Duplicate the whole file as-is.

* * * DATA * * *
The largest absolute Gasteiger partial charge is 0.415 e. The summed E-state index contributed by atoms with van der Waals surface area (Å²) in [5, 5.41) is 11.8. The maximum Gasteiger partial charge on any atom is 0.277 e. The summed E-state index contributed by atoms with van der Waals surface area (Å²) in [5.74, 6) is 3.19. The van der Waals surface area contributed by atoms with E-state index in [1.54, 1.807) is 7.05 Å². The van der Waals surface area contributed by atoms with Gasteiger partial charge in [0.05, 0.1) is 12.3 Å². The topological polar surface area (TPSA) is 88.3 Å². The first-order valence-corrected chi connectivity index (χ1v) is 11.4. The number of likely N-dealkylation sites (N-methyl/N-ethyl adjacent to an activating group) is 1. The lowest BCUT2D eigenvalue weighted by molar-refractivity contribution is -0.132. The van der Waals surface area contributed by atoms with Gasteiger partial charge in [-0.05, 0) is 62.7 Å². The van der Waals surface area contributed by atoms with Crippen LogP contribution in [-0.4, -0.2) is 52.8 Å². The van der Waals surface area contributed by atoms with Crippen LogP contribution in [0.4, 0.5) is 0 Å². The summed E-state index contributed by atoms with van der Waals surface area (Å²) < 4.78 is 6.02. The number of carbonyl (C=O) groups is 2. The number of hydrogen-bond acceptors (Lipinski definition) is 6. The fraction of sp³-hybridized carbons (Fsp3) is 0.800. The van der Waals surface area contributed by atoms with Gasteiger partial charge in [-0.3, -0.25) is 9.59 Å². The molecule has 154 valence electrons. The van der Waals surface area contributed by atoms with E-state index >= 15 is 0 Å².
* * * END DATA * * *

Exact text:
The largest absolute Gasteiger partial charge is 0.415 e. The summed E-state index contributed by atoms with van der Waals surface area (Å²) in [5, 5.41) is 11.8. The maximum Gasteiger partial charge on any atom is 0.277 e. The summed E-state index contributed by atoms with van der Waals surface area (Å²) in [5.74, 6) is 3.19. The van der Waals surface area contributed by atoms with E-state index in [1.54, 1.807) is 7.05 Å². The van der Waals surface area contributed by atoms with Gasteiger partial charge in [0.05, 0.1) is 12.3 Å². The topological polar surface area (TPSA) is 88.3 Å². The first-order valence-corrected chi connectivity index (χ1v) is 11.4. The number of likely N-dealkylation sites (N-methyl/N-ethyl adjacent to an activating group) is 1. The lowest BCUT2D eigenvalue weighted by molar-refractivity contribution is -0.132. The van der Waals surface area contributed by atoms with Gasteiger partial charge in [-0.05, 0) is 62.7 Å². The van der Waals surface area contributed by atoms with Crippen LogP contribution in [-0.4, -0.2) is 52.8 Å². The van der Waals surface area contributed by atoms with Crippen LogP contribution in [0.4, 0.5) is 0 Å². The summed E-state index contributed by atoms with van der Waals surface area (Å²) < 4.78 is 6.02. The number of carbonyl (C=O) groups is 2. The number of hydrogen-bond acceptors (Lipinski definition) is 6. The fraction of sp³-hybridized carbons (Fsp3) is 0.800. The van der Waals surface area contributed by atoms with Gasteiger partial charge in [-0.3, -0.25) is 9.59 Å². The molecule has 154 valence electrons. The van der Waals surface area contributed by atoms with E-state index >= 15 is 0 Å².